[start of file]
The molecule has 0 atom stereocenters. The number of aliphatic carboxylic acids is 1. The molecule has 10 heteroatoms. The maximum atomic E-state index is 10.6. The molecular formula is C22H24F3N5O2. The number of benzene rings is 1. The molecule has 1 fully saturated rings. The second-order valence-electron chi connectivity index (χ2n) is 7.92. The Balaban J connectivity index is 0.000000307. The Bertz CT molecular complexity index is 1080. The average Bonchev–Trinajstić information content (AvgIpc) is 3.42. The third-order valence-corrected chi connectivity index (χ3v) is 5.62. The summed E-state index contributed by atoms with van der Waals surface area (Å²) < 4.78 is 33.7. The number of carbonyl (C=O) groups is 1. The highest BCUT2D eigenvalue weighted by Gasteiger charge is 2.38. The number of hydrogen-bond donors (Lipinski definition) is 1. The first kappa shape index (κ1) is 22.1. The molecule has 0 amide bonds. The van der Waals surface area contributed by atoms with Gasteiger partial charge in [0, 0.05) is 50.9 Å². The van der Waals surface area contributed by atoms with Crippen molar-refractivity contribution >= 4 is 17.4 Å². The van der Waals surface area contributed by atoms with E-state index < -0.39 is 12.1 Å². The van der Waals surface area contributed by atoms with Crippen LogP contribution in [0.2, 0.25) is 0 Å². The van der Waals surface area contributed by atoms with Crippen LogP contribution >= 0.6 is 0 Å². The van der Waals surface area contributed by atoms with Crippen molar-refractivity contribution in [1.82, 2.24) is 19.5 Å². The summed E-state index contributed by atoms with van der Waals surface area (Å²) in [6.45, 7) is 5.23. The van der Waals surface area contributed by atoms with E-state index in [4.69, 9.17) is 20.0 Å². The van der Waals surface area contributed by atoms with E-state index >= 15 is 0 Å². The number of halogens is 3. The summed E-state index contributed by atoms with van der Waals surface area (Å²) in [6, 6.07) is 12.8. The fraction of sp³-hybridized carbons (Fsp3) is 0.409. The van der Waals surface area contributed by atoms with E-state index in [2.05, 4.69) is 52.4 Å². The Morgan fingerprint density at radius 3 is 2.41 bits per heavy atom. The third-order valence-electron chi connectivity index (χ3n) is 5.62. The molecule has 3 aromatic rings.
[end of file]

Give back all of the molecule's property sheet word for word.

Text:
The molecule has 0 atom stereocenters. The number of aliphatic carboxylic acids is 1. The molecule has 10 heteroatoms. The maximum atomic E-state index is 10.6. The molecular formula is C22H24F3N5O2. The number of benzene rings is 1. The molecule has 1 fully saturated rings. The second-order valence-electron chi connectivity index (χ2n) is 7.92. The Balaban J connectivity index is 0.000000307. The Bertz CT molecular complexity index is 1080. The average Bonchev–Trinajstić information content (AvgIpc) is 3.42. The third-order valence-corrected chi connectivity index (χ3v) is 5.62. The summed E-state index contributed by atoms with van der Waals surface area (Å²) < 4.78 is 33.7. The number of carbonyl (C=O) groups is 1. The highest BCUT2D eigenvalue weighted by Gasteiger charge is 2.38. The number of hydrogen-bond donors (Lipinski definition) is 1. The first kappa shape index (κ1) is 22.1. The molecule has 0 amide bonds. The van der Waals surface area contributed by atoms with Gasteiger partial charge in [0, 0.05) is 50.9 Å². The van der Waals surface area contributed by atoms with Crippen molar-refractivity contribution >= 4 is 17.4 Å². The van der Waals surface area contributed by atoms with E-state index < -0.39 is 12.1 Å². The van der Waals surface area contributed by atoms with Crippen LogP contribution in [0.2, 0.25) is 0 Å². The van der Waals surface area contributed by atoms with Crippen LogP contribution >= 0.6 is 0 Å². The van der Waals surface area contributed by atoms with Crippen molar-refractivity contribution in [1.82, 2.24) is 19.5 Å². The summed E-state index contributed by atoms with van der Waals surface area (Å²) in [6.45, 7) is 5.23. The van der Waals surface area contributed by atoms with E-state index in [4.69, 9.17) is 20.0 Å². The van der Waals surface area contributed by atoms with E-state index >= 15 is 0 Å². The number of halogens is 3. The summed E-state index contributed by atoms with van der Waals surface area (Å²) in [6, 6.07) is 12.8. The fraction of sp³-hybridized carbons (Fsp3) is 0.409. The van der Waals surface area contributed by atoms with E-state index in [2.05, 4.69) is 52.4 Å². The Morgan fingerprint density at radius 3 is 2.41 bits per heavy atom. The third-order valence-electron chi connectivity index (χ3n) is 5.62. The molecule has 3 aromatic rings.